One of the many great memories I have from playing college softball is how our team circulated and shared inspiring quotes weekly. At the start of season, we would submit 2 quotes that struck a cord with us, that made our hearts sing. Coaches would pick one of the quotes from the team's "bank" to share each Monday and carry us through the week. 10 years later, one of my quotes is still on my mind daily:
"Do you want to survive? Or do you want to thrive?"
10 years later, this is my mission. To instill in others the power of living your best life. While each of our definitions of best may be slightly different, I assume we would all enjoy having our health. After all, this is the only body we will ever get. One body. Ever. The only thing we ever, truly, own.
So, what are some ways to incorporate more healthy habits into your routine? Look no further, our jobs as Naturopathic Doctors is built on the foundation of preventative healthcare.
I'm sure you're aware of his one, or at least have heard of it's importance. But oh boy, is it important. You should be getting 8-9 hours of sleep a night, at least 4 hours in a row, uninterrupted by getting up to urinate, young children climbing in your bed or your thoughts telling your elaborate stories. Sleep is the time of the day that so many body systems get a rest. Your memories are generated in your deep sleep cycle. Your immune system is able to clean house by clearing out any mutating cells (a totally normal process), and viral or bacterial offenses from the day. Your hormones are able to find a natural rhythm of rising and falling to keep a natural balance, homeostasis, among the organs they so often signal. The list of sleep benefits could be the length of this post! Some ways to achieve more sound sleep include:
Turn off your TV, cell phone or chosen device by 8:00pm. This give the proper signals to your brain sleep hormone (melatonin) that is it indeed nighttime and that sleep is approaching.
Incorporate a nightly meditation. My favorite is to sit or lay in a quiet space and take 10 deep, conscious breaths. Then, think of 10 people, places, things, experiences, foods, choices, etc. that you are grateful for. Then, take 10 more deep, conscious breaths. Deep breathing really helps promote parasympathetic nervous system (rest and digest) which will also signal your whole body that it is time to calm, rest and repair.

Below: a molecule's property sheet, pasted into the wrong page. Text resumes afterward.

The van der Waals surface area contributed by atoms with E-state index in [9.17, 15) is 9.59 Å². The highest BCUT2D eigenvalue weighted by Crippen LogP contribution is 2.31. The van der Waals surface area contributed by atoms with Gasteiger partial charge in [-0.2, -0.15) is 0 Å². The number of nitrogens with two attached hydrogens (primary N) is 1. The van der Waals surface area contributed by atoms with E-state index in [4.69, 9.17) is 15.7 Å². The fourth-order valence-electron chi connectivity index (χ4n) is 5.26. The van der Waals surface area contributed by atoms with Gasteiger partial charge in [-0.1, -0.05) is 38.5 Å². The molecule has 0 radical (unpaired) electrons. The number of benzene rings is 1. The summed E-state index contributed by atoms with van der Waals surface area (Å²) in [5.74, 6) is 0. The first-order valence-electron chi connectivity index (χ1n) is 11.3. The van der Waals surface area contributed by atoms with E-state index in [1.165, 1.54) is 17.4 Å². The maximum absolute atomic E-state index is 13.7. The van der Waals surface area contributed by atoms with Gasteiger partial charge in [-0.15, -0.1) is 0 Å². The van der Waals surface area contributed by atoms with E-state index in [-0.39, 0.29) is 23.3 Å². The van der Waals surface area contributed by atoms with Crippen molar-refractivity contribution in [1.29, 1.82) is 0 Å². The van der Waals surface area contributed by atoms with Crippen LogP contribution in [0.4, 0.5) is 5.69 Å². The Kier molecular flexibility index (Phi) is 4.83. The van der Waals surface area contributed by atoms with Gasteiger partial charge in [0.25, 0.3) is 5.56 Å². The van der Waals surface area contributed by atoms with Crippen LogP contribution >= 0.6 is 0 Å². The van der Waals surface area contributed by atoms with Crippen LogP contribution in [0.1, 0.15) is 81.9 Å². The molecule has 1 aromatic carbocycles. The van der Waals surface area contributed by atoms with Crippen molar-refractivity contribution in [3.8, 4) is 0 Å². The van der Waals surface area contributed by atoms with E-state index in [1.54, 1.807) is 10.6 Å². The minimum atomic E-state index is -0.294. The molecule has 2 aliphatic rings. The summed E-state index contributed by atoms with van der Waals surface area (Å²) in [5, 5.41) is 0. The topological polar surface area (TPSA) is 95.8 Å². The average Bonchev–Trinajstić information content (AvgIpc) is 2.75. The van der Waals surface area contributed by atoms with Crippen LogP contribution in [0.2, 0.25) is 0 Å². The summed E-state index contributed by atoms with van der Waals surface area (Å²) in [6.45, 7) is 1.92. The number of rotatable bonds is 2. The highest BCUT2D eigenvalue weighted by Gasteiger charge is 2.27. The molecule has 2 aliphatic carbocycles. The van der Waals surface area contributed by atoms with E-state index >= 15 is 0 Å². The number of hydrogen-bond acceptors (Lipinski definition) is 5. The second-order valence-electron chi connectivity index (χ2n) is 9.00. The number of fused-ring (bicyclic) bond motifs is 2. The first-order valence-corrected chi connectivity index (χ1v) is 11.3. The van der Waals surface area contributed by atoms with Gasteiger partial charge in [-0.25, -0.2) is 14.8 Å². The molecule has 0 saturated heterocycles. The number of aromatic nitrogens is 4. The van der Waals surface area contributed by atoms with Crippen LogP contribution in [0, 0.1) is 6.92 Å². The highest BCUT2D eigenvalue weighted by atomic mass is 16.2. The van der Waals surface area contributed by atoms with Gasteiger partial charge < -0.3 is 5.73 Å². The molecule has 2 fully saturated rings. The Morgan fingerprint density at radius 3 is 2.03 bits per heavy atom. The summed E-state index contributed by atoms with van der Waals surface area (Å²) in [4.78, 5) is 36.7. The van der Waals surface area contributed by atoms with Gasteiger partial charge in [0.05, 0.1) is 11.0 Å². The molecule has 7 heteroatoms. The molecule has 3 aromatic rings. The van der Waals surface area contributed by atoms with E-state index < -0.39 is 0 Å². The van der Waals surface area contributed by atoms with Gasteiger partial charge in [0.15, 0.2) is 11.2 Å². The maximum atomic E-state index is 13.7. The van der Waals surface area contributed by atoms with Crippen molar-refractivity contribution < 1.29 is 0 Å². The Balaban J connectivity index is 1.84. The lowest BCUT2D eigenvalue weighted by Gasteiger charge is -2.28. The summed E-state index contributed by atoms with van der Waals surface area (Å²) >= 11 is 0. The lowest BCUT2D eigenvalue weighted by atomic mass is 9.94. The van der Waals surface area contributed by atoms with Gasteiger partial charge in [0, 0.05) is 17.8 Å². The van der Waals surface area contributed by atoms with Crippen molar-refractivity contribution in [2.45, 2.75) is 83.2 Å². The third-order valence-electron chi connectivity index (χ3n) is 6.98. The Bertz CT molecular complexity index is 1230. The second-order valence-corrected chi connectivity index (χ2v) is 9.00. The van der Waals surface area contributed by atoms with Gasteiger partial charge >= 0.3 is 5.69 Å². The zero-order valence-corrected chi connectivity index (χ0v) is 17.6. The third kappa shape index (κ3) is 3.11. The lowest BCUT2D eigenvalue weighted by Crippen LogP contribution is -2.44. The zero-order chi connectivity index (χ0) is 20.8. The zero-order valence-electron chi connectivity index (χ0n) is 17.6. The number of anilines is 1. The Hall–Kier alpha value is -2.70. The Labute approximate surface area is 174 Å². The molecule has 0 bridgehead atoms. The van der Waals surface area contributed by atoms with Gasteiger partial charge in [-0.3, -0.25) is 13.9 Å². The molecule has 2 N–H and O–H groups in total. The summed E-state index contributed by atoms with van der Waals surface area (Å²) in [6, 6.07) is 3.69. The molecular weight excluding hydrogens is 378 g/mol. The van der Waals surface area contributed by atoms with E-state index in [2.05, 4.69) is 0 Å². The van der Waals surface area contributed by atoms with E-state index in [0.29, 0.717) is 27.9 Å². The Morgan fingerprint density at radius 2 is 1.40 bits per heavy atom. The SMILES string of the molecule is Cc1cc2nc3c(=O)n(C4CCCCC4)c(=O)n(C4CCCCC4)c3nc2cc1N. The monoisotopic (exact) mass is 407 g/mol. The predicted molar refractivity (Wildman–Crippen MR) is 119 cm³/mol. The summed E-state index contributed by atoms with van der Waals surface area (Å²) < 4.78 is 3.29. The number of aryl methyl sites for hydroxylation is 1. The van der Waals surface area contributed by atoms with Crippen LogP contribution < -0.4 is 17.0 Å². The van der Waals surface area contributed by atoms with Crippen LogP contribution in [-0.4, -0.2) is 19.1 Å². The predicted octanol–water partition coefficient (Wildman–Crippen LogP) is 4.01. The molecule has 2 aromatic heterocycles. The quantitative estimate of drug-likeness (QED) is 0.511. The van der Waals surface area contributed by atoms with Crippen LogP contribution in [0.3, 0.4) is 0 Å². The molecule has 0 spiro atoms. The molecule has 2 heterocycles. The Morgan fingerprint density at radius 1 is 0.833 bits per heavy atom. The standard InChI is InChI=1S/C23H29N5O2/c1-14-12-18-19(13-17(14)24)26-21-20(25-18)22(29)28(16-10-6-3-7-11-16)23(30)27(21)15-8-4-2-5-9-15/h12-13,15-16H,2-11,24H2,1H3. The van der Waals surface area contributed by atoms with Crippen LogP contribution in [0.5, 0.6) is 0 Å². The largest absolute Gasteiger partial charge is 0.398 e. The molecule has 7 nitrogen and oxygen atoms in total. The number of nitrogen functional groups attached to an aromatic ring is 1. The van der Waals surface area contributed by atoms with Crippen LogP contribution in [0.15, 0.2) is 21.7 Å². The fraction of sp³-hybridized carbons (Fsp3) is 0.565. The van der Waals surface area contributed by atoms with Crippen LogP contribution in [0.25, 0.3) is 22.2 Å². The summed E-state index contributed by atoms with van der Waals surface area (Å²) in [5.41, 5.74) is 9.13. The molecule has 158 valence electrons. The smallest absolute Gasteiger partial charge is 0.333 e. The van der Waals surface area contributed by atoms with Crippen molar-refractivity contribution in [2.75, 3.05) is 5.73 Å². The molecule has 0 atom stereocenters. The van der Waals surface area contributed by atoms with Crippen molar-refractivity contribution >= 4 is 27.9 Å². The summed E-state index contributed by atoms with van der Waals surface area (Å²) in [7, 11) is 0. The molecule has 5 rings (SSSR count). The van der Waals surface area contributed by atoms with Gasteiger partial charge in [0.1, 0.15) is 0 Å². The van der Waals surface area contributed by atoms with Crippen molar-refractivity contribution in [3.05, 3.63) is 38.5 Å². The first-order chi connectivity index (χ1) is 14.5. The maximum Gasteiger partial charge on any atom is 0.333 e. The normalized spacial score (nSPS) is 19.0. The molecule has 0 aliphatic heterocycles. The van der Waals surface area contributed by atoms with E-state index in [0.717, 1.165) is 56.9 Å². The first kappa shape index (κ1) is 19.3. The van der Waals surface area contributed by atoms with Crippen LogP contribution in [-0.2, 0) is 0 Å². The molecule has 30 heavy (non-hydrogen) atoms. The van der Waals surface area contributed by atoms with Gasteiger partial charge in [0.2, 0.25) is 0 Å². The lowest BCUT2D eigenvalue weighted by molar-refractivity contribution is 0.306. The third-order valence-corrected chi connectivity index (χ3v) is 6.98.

Listen to your body. Your body is so wise. If you know you need 1 hour of resting in bed to fall asleep, give yourself that time. If you want lights out and dreamland by 10pm, begin your falling asleep time at 9pm. This will set your mind up to have permission to toss, turn and think while you do your think on the way to sleep. Sometimes our falling asleep is inhibited by trying too hard to get to sleep. Ease up some, listen to your body's rhythm and set yourself up for success.
Physical activity sets the stage for numerous health benefits for our bodies. With increased blood flow to our tissues and organs, they get a bit of "flushing", reducing stagnation and improving overall function. Physical movement also helps immensely with inspiring positive thinking and improving mood. I can't stress how vital this is. When our minds are in a state of positivity and optimism, we have the space and motivation to take time for self care. Likely, you have some motivation now if you're here reading this post. Consider what type of movement feeds your mind and body - yoga, running, weights, dancing, walking, etc. Set a schedule for when in your week you will do that activity. Be specific with day, time, what you'll be wearing and who you will do the activity with. Lastly, be mindful that this is not working out, it is not work. It is mindful movement. Nourishing and invigorating movement.
Fuel your body with optimal nutrients your cells need for life. The millions and millions of cells circulating throughout your body, fueling your tissues, signaling vital pathways and communications between organs are reliant on healthy nutrients! The science-y word here is mitochondria. This is the part of the cell that is the energy center for all the other cellular compartments. When we optimize mitochondrial function, we can optimize cellular health and in turn the overall health of ourselves. Start making changes that are subtle and attainable. If you eat most of your meals out of the house, try to incorporate one more meal a week at home. This affords the ability to know what ingredients are really going into your food and to purchase and cook organically sourced ingredients.
Another great way to enhance your meals is to pack your lunch. Even if just 3-4 days a week, start packing a lunch with healthful, nourishing foods. You can still take your lunch out to the park to eat with co-workers or eat it while you're driving to another client (when you would usually pick up food along the way). Pack it up the night before so it doesn't feel like more work to your morning routine. Buy yourself a cute bento box and/or lunch box to pack your food in. Think of all the money you'll be saving!
So sleep, move, eat. Pretty basic right? When we dial back our routines and consider how we can enhance them to better suite our purpose (improved health) we can make simple, attainable improvements. The biggest thing here is to commit to wanting better overall health! You choose if you want to continue on this same path (survive) or if you want to make your path cleaner, freer, more beautiful (thrive).
To your best health,
Dr. Kelsey Stang